There’s one good reason 20% of your portfolio should be in USD. His name is Steve, and he works for the government. Blame him.

On Wednesday Steve said in a world where interest rates have started going up, ours may yet go down. And because the guy controls Canadian monetary policy (he prints all the cash and sets the price of it), the value of the dollar flattened. Roadkill on the highway to Making America Great Again.

This came a day or two after some giants of the financial world, including Vanguard, Moody’s and Deutsche Bank issued reports saying the Bank of Canada (Steve runs it) would be raising its rate later in 2017, lest our currency be skewered, and because the economy’s not half bad. But in a few words – “a cut remains on the table” – Stevo squished that thought. Within a short time the loonie has plunged more than a full cent, suddenly increasing the price of essentials like cauliflower and Harleys.

Besides murdering the currency, Steve signalled the Canadian economy is vulnerable and the T2 gang is quivering at the prospect of what a Trump White House might bring. Nothing good, apparently. Yeah, the US economy will likely swell which is normally a plus for us. But for the first time in decades, the border will harden to trade.

Ouch. One-third of our entire economy is made up of exports, and 75% of those go to one place. So if Trump lives up to his bombastic anti-free-trade rhetoric, we’re screwed. In the past few months he called NAFTA a “disaster” and his new commerce secretary says rewriting the trade deal, to be more pro-America, will be “an early, early priority.”

And don’t forget the BAT. The Border Adjustment Tax – being promoted by Republicans in Congress (especially Speaker Paul Ryan) – could be a game changer. It would disallow US businesses from deducting the cost of Canadian inputs from their revenues when calculating taxable profits. But if they get it from the States, bingo, it’s a valid input cost. The net effect is a 25% tax on stuff coming from the north.

Well, we don’t know what Trump will do, of course. We only know what he says. And for a guy who brags he can grab women by the genitals (because he’s famous), then says he didn’t really mean it, that may not count for much. But Steve’s obviously rattled. So I guess he’s buying into the devil-Trump meme racing across Parliament Hill these days. Either that, or he’s trying to talk the dollar down. And he’s very good at it.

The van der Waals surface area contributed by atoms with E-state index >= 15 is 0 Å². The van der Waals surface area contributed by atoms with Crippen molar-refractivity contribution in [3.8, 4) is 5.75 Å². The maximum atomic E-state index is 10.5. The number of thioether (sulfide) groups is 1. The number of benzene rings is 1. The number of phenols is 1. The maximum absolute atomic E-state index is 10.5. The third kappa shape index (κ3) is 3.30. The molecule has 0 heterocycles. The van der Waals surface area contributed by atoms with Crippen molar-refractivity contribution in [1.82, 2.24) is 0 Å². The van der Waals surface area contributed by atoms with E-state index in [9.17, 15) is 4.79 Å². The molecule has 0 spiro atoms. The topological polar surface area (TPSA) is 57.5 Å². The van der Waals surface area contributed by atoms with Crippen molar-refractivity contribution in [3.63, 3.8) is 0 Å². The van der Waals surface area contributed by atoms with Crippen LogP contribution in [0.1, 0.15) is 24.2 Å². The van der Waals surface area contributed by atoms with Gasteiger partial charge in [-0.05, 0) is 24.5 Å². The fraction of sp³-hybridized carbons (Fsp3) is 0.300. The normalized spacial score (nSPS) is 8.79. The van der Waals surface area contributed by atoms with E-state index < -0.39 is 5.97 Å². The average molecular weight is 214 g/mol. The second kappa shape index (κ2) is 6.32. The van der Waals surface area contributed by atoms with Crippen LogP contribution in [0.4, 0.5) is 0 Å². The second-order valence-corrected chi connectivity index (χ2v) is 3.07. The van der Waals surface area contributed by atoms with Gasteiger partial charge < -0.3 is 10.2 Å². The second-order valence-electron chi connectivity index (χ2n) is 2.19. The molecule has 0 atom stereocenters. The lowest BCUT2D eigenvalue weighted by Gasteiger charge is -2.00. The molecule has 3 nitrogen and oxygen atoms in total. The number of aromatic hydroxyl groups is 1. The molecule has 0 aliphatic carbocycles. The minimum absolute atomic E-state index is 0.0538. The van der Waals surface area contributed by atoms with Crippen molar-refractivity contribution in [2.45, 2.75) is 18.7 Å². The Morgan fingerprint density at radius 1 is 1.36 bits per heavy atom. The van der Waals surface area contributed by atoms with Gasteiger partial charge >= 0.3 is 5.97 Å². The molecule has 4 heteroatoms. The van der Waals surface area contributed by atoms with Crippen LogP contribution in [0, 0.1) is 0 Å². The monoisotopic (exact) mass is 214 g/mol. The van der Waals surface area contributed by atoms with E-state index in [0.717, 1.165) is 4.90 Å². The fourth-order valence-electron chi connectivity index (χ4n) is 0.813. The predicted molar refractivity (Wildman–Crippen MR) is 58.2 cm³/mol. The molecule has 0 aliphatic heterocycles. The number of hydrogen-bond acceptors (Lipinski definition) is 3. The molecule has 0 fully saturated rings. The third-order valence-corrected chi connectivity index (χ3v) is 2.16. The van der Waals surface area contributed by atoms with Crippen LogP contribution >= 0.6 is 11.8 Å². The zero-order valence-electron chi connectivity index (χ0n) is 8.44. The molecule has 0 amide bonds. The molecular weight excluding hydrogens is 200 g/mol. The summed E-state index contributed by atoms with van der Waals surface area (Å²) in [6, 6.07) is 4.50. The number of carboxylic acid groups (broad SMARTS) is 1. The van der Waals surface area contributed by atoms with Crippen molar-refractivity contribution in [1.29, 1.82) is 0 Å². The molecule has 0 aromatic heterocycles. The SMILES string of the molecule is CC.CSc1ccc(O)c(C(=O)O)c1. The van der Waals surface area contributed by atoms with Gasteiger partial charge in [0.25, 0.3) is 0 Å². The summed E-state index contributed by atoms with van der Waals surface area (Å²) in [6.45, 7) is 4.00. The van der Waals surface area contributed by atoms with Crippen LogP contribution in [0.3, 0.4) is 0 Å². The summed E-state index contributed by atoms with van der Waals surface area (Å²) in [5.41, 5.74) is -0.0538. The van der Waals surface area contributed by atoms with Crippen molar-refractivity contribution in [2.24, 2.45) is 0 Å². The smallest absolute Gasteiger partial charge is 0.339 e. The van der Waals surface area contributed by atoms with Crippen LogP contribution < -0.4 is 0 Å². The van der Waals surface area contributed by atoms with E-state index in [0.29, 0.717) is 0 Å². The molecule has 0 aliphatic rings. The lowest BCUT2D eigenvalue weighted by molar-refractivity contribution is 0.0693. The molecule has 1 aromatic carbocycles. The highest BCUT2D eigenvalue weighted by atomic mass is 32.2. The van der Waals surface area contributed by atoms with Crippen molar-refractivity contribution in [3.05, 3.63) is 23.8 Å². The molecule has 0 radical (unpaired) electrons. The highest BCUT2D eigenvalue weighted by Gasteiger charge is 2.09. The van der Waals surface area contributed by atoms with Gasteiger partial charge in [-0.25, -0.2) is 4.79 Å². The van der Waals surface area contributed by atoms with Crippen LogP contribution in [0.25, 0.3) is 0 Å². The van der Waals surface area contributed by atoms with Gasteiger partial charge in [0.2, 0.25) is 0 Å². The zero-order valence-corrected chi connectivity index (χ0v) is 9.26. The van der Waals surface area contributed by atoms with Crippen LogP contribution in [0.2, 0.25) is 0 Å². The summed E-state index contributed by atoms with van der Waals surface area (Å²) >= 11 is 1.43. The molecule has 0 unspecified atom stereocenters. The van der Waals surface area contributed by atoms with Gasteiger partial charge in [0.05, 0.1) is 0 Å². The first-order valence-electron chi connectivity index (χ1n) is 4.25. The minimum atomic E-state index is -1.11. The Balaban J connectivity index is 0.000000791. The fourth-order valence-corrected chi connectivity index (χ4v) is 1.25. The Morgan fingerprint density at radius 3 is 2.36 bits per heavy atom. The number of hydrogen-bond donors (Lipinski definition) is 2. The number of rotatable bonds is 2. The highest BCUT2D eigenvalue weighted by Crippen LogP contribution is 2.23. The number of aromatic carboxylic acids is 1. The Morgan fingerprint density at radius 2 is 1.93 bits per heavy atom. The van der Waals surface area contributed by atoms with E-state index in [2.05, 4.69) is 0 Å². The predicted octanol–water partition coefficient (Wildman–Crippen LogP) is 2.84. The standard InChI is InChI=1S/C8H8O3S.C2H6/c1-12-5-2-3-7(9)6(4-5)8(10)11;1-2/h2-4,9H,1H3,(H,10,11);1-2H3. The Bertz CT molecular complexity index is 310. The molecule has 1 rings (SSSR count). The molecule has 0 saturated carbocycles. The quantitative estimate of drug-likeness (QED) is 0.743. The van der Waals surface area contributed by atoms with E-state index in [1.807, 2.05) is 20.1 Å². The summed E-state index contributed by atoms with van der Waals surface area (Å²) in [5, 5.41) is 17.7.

So here’s the deal. If our central bank does freak out and cut its rate by a quarter point, it will drop to just 0.25%. That means one more hike or two by the Fed (perhaps in March, then June) will put the US bank rate a dramatic four times higher than ours – ensuring our dollar plops further as money flows to where it earns a better return. If the Bank of Canada hangs tough, and doesn’t respond to the BAT, a gutted NAFTA, a big American business tax cut or Trump’s 35% border tax on cars, then the dollar’s whacked anyway.

Hard to see an upside here for the money that your entire life is valued in. And that’s exactly why a balanced, globally-diversified portfolio should also be one that constantly hedges against the dollar. As this blog has suggested for years, best to maintain about a fifth in US-denominated securities. That would include, for example, about a 7% portfolio weighting in an ETF holding the S&P 500, plus another 8% in exchange-traded funds which own US mid-cap and small-cap companies, then a few points in US-valued funds giving exposure to emerging market companies, large and small.

A word of caution: don’t ever, ever try to make money trading forex. Stevie’s loose talk on Wednesday should prove that to you – it’s impossible to know when markets will move, on what information, or how sharply. Forex trading is gambling, not investing. Most people who try it end up as somebody else’s lunch. Also, converting CAD to USD or vice versa because you’re a genius is another bad move. The only people guaranteed to profit from that trade are the converters in the middle. And you know what Jesus said about those dudes.

So build this portfolio with a permanent US-dollar component. The stupidity has just begun.